Latest column: burning wood

What is the world’s biggest provider of renewable energy? Most people will probably think it is hydro-electricity, or perhaps wind energy. The more informed might think of all that bio-energy in Africa and parts of Asia.

But most will be surprised that bio-energy is in fact the biggest source of renewable energy in both the EU and the US. Not only this but the historical trend has been reversed. For most of the twentieth century bio-energy declined decade to decade. Now it is having some kind of come back.

I look into this stuff in my latest column. Read it here.

R users may be interested in the packages I used for the plots. The graphs were produced using ggplot2 with the ggthemes packages to give the Economist style look to the graphs. The map produced using ggmaps, which lets you plot on to google maps using R.

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3 thoughts on “Latest column: burning wood”

  1. Robert-
    I just started receiving your posts. Wonderful timing for your “burning wood” post arrive in my inbox!

    I happen to live in a forested area in the Sierra foothills. My local ecology is at a transition elevation , 2400 ft., leading to a mix of oak and conifers. I have been keeping track of how a regional municipal electrical utility district (SMUD) has been managing their assets in and around the American River(s). I don’t have a few specifics to determine how sustainable SMUD’s efforts were (as far as netting out carbon/dioxide) in there “Recent forest-thinning efforts reduce Iowa Hill fire hazard” project https://www.smud.org/en/about-smud/iowa-hill/documents/confluence-newsletter/2014-Spring-Confluence-Newsletter.pdf, but my semi educated SWAG tells me they have done about as good a job as possible given their primary objective(s).

    If this project occurred before the housing bubble decimated the local economy SMUD would have been able to reduce some of their costs, primarily the costs to transport the different portions of the biomass to various locations for further processing, as they would have been able to mill, process, the timber closer to where the biomass was harvested.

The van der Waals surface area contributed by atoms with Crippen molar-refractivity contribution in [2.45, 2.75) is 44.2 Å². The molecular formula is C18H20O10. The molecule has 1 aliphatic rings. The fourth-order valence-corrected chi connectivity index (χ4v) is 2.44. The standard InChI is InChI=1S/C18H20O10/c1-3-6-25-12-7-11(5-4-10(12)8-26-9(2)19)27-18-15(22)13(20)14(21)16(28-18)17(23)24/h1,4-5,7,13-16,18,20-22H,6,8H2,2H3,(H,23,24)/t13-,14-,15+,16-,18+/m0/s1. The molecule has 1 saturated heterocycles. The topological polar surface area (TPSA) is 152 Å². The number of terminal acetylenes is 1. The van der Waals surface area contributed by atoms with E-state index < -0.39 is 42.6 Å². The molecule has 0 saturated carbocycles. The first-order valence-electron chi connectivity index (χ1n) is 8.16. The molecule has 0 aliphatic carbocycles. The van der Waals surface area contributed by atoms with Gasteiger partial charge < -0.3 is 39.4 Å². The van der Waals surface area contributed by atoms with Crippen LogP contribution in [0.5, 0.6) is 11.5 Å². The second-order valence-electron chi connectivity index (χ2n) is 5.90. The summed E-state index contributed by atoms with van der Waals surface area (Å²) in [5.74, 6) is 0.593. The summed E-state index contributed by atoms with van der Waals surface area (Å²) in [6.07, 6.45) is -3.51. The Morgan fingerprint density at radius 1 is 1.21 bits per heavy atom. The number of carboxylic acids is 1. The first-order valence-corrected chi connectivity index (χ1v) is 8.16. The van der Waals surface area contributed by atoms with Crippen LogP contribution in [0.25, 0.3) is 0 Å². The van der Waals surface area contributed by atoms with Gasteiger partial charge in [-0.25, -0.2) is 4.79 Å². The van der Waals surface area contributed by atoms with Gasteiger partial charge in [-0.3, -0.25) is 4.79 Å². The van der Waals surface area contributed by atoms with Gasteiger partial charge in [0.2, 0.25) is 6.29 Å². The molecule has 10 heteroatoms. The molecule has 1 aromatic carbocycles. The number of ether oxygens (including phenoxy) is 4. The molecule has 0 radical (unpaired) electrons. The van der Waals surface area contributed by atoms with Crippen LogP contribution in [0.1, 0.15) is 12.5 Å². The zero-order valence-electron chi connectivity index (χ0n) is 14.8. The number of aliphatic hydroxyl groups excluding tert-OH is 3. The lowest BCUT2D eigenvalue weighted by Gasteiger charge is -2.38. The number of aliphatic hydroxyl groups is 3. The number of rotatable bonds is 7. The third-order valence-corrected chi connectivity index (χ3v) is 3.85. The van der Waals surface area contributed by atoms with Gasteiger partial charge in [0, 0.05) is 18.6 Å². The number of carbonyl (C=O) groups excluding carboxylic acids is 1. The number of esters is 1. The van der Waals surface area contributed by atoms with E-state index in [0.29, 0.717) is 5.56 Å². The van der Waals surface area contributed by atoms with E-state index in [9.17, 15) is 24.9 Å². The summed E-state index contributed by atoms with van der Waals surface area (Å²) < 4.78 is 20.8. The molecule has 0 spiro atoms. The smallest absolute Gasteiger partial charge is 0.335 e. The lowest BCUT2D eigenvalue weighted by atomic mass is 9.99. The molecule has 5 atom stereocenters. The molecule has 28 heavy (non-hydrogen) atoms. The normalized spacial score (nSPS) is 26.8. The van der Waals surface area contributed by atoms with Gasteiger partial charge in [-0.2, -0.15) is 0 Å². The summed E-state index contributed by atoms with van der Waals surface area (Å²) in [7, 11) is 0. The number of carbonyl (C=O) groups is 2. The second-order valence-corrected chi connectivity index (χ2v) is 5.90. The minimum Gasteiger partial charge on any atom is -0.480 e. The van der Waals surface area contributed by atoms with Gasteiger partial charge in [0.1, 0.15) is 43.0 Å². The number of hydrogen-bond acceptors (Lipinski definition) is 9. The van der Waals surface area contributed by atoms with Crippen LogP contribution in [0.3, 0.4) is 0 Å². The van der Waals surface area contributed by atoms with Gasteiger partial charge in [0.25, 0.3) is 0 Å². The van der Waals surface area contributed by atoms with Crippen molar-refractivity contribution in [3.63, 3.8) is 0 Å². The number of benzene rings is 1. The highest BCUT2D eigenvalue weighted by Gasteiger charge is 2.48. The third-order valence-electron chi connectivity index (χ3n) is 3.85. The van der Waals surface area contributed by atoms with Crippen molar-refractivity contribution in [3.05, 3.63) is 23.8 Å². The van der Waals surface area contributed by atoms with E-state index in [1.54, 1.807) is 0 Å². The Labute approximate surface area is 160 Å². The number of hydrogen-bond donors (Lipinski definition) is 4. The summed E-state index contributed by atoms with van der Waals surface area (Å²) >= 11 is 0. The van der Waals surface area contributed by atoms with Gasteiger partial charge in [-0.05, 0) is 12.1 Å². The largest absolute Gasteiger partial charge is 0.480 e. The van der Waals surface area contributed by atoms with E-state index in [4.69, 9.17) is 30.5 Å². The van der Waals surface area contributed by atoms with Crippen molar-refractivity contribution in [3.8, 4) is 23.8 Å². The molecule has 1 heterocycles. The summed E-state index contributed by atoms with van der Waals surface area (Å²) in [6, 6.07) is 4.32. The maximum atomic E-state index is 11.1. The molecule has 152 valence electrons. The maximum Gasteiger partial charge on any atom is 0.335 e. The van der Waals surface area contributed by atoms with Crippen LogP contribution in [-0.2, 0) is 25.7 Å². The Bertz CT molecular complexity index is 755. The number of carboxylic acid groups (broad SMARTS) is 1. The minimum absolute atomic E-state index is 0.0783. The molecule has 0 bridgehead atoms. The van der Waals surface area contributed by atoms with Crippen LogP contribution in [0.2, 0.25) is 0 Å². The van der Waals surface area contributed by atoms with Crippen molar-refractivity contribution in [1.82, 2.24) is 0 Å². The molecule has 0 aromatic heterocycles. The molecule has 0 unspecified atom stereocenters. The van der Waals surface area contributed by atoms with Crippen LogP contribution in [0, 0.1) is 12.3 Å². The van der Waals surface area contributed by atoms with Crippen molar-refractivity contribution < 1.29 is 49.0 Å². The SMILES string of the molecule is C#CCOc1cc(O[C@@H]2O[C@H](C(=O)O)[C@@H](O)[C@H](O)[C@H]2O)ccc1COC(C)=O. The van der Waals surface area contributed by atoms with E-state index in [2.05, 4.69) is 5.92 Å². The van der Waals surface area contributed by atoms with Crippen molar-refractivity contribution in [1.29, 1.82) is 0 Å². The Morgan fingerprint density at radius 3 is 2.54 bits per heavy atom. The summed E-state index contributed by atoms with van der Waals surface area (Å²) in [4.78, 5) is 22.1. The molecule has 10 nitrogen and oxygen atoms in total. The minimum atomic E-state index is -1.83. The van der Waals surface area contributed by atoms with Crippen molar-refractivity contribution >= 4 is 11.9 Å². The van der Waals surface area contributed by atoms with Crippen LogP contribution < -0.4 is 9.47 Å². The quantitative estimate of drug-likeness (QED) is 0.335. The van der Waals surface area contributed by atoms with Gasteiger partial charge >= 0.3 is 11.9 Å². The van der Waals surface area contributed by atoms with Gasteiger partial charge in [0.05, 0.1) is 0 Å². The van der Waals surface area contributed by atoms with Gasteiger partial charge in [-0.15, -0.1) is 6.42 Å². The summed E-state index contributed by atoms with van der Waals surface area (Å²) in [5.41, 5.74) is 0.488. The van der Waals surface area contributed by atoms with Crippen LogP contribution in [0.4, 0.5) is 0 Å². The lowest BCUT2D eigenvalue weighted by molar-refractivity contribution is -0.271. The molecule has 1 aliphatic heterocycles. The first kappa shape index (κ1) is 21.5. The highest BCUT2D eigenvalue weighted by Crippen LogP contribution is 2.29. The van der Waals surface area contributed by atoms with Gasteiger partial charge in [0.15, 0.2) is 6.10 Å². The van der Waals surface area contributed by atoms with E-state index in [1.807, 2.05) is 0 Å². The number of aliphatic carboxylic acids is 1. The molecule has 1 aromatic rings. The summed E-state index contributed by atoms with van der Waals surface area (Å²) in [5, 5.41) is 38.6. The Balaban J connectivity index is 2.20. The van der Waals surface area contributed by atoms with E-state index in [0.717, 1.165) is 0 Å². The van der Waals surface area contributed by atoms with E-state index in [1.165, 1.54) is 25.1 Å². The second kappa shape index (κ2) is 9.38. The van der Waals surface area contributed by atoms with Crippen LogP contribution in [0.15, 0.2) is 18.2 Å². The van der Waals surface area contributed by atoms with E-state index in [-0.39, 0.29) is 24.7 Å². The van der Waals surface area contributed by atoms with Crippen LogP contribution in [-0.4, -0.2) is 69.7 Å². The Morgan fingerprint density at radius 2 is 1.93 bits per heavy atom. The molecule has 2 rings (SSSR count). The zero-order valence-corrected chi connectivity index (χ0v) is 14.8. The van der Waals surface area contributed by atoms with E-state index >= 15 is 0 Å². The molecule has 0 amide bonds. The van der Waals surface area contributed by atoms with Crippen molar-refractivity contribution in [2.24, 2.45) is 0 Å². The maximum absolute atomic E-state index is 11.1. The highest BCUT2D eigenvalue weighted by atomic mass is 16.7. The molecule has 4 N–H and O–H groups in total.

I expect to see more biomass being used in the foothills to heat in the future. Geography got in the way of developers suburbanizing most of the foothills. This means that the existing housing stock (built from the mid 1800’s though till more recent decades) was never upgraded to natural gas for heating as it wasn’t/isn’t available. Depending on the location in the foothills the mix of fuels used for heating varies between propane (which is currently at about $3.00/gallon delivered), biomass (oak and pine available locally for give or take $200 cord), or electrical energy (with the price for a kWh a bit hard to pin down given our rather steep Tiered rate structure from PG&E; Average wise a kWh is currently $.20, with the top Tiers running closer to $.36 kWh, and he bottom Tier running at $.136 kWh). Propane and transportation fuels will be falling under CAP and Trade program shortly in CA. The local propane companies who deliver in the foothills will be passing on their increased costs to deliver the propane as well as their increased propane costs.

    I wish I had found your site earlier in my search for cost effective ways to reduce the carbon footprint of those of us who happen to live in the foothills. We do have great sun exposure most of the year which my plant life and little PV system can attest too. Like the folks in Germany we run into the occasional zero output days from our PV systems when the snow load on our panels gets above a couple of inches- thank goodness for the grid!

  2. I think there needs to be more awareness of alternative energy efficient ways we can use to heat our homes and workplaces. It’s crystal clear with the right infrastructure electricity is the way things are pointing to. Has anyone looked closely at the new generation of electric radiators?

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